John Maguire with an evocative review of a book that demands space on any ‘to read’ list…
Ruta Sepetys, Between Shades of Grey, has the inquisitive strapline brandished on the front cover, “Have you ever wondered what a human life is worth?” But please do not be put off by this somewhat cliché, tugging at the heart-strings sentiment. The tale focuses on Lina, a young intelligent Lithuanian girl who has a passion for drawing and art, heavily in awe of the painter Edvard Munch and his ideas,
From my rotting body flowers shall grow, and I am in them and that is eternity, isn’t that beautiful?
One night in 1941, Soviet guards usurp Lina and her family out of the family homestead. The clan are separated from Lina’s father, an Academic, and hurled into a dilapidated cattle cart shamelessly labelled Thieves and Prostitutes. So begins their savage journey northward bound, crossing the Arctic Circle, to a work camp in the desolate land of Siberia. The book highlights the cruel psychological, mental and physical torture that forced labour brings. The barbaric pain that the people suffer emanates off the very pages. The verisimilitude is indubitable.
Lina’s escape is through her creativity and the story illustrates the redemptive power of art, the way it can turn negative experience into positive. The very impact it can have on the human soul. Beauty in amongst horrific chaotic conditions of wrongness. It reiterates the words of Albert Camus,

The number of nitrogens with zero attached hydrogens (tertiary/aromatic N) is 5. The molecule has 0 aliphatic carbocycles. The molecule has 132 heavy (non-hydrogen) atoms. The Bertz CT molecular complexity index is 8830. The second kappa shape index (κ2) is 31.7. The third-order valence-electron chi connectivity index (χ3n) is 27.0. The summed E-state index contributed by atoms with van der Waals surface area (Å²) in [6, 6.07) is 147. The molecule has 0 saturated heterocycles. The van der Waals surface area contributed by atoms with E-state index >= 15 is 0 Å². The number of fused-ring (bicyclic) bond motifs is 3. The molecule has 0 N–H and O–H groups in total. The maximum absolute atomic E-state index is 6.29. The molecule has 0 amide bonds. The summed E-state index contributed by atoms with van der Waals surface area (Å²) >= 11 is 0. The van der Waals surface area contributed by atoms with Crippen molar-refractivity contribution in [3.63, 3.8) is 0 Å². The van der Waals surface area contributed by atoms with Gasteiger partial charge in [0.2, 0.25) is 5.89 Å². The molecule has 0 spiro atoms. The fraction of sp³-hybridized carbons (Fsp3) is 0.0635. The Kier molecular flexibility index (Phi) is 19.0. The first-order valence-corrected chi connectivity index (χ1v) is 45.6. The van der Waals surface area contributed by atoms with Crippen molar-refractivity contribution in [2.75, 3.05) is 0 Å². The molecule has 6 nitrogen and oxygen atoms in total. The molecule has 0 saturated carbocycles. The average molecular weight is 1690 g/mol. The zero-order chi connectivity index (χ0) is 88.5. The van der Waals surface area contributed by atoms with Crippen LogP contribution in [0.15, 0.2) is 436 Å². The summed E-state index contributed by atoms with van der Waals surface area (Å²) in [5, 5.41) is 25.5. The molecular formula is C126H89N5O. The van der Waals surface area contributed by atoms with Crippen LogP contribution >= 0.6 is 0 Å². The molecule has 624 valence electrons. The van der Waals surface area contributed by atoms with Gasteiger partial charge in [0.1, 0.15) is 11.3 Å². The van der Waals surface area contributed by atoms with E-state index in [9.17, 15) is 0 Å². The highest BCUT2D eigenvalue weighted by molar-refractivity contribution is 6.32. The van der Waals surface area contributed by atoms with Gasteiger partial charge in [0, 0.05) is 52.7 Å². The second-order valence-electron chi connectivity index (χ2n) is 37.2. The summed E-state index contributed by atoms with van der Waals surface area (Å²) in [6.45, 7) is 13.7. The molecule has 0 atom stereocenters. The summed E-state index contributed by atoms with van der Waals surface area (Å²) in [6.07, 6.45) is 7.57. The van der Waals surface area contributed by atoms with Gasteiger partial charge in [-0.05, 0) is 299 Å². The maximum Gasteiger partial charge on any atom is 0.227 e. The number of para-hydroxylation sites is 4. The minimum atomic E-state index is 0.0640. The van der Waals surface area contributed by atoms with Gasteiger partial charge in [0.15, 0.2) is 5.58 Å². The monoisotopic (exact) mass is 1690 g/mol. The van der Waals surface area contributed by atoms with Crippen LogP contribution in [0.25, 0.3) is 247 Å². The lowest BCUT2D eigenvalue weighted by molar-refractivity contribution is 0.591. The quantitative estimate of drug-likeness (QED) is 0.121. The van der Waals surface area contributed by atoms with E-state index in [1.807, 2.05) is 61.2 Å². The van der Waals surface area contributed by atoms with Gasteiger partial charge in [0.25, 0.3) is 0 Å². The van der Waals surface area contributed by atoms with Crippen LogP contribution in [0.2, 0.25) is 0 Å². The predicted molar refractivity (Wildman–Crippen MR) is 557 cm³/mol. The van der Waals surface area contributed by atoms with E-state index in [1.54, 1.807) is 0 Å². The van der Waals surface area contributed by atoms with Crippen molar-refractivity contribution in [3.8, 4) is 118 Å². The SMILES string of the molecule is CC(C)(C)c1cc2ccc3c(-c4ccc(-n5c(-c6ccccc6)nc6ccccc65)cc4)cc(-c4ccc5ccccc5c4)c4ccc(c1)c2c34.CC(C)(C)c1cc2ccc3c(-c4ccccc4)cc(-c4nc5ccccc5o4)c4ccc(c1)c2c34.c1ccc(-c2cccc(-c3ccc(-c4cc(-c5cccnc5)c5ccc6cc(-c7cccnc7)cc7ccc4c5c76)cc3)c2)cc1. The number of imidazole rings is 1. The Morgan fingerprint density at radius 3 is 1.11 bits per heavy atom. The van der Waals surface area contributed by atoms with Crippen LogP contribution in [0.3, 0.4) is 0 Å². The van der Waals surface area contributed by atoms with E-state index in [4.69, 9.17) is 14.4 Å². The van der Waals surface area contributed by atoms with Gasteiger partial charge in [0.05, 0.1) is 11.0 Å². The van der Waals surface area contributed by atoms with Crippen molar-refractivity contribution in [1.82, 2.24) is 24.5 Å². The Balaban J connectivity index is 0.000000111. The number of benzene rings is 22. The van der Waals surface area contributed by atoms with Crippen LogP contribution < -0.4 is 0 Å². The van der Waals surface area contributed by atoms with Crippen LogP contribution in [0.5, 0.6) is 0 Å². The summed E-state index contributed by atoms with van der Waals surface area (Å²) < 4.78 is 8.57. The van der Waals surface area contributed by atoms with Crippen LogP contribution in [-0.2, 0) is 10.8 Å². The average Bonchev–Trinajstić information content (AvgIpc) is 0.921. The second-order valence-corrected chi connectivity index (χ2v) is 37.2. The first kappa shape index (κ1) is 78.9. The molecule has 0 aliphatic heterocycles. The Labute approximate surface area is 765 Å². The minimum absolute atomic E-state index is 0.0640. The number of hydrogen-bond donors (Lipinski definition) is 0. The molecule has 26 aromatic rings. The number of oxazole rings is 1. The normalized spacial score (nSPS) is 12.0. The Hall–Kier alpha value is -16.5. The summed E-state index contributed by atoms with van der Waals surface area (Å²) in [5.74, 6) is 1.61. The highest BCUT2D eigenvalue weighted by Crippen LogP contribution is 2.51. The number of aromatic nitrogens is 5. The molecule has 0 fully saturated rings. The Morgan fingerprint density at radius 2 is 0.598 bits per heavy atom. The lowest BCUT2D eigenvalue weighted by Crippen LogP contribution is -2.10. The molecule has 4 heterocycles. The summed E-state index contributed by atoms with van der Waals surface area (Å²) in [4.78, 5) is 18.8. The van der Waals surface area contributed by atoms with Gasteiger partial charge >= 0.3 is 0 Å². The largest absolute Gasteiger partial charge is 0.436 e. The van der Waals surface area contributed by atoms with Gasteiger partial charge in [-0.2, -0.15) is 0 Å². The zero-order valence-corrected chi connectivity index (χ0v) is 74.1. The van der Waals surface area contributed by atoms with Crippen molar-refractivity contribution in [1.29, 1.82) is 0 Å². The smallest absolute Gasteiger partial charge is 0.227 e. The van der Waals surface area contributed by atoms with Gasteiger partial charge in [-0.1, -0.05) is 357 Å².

In the depth of winter, I finally learned that within me there lay an invincible summer.
By using first hand family accounts and the memories scarred in the minds of the survivors from Stalin’s atrocities, Sepetys makes real an epoch in history that one would definitely like to think was unreal. Lina’s imagination allows her to vent her spleen,
I painted a rug being lifted and a huge Soviet broom sweeping us under it.
It is estimated that Josef Stalin killed more than 20 million people during his reign of terror and Lina’s story is one of many unspoken. In 1939, the Soviet Union occupied the Baltic states of Lithuania, Latvia and Estonia. Shortly after the Kremlin came up with lists of people, lawyers, teachers, doctors, military servicemen, writers, musicians, artists and librarians all accused of being anti-Soviet. These people would be sent to prison, exterminated or deported into slavery in Siberia.
The Baltic States lost more than a third of their population during this season of annihilation.
Those who survived ten to fifteen years in Siberia returned in the mid-fifties to find their homes pillaged and occupied by Soviets. The returned people were classified as criminals and put under surveillance by the KGB (formerly the NKVD).
To discuss the past atrocities would result in immediate incarceration.
The horror stories were kept silent. In this modern life, there are many current continual pressures, but I would suggest consuming this provoking piece of literature, just to refresh you on how lucky some of us are in this world.